Stories like that one are enough to lure people, especially affluent spenders in the Generation Z bracket. In fact, people born after 1995 make up more than 75% of users on Poizon and 88% on Nice. Hot money sloshes around these platforms every day.
Wang Yifei, a veteran sneakerhead who hosts a popular sneaker-focused channel on Douyin, first noticed the influx of fast cash and professional speculators late last year. “These people [the professional speculators], like [traders] in the stock market, come in only to make money. Once they make a profit, they leave,” he said, adding that most investors, like some of the college students who follow his show, lose money in the process.
Over at Yaxin Sports, Guo said most sneakers lose value after their release and only a very tiny part of them enjoy a high premium in the resale market. “What we are seeing now in the market is deceitful prosperity,” he said.
More than half the limited edition sneakers released in the past 12 months are now trading below their original retail prices in the resale market, and only about 10% of shoes see their prices more than double, according to data provided by Nice, the second largest sneaker trading platform in China, to state broadcaster China Central Television (CCTV).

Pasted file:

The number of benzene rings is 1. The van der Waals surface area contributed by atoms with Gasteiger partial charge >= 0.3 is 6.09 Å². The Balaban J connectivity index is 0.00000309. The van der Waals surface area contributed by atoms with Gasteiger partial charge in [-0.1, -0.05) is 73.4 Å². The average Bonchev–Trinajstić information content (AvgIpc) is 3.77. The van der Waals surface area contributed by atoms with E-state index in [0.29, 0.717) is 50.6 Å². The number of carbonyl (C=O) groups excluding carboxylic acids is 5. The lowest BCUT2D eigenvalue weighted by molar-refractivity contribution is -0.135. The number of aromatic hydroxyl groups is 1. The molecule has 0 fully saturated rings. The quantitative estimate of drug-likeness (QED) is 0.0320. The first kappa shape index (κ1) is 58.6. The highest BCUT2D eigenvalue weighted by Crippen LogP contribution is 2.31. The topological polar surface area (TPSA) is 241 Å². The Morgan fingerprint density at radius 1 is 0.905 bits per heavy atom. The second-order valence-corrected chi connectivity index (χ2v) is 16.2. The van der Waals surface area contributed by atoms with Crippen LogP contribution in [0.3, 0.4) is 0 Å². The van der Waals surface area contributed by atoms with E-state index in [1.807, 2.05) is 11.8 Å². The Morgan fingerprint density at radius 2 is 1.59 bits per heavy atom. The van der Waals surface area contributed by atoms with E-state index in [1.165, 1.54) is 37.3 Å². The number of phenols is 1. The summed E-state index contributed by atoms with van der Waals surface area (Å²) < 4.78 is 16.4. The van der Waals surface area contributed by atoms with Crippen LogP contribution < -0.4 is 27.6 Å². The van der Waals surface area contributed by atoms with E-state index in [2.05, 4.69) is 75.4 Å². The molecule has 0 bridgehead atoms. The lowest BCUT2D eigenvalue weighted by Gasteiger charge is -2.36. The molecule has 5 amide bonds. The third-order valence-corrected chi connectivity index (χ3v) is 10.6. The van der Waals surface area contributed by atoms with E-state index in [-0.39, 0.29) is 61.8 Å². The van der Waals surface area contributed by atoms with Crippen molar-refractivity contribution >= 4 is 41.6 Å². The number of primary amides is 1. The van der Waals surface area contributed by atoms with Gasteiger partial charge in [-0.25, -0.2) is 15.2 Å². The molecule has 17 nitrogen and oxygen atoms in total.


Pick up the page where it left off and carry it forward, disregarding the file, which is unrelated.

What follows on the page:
Though hot money may have fueled a frenzy in the sneaker resale market, Zhang Yi, CEO and chief analyst of Guangzhou-based research firm iiMedia, said people should recognize that the appeal of sneaker speculation for many individuals is organic. Especially after China’s housing market downturn and the stock market slump in 2015, followed by the cryptocurrency crackdown in 2017 and the recent peer-to-peer financing crisis, “there aren’t that many good investment options left for individual investors in the market,” Zhang said.
The resale platforms’ over-marketing and over-promise of investment returns, compounded by unrealistic expectations from those after a quick buck in addition to the overall market hype, could lead to a disruption of the normal market order, Zhang cautioned.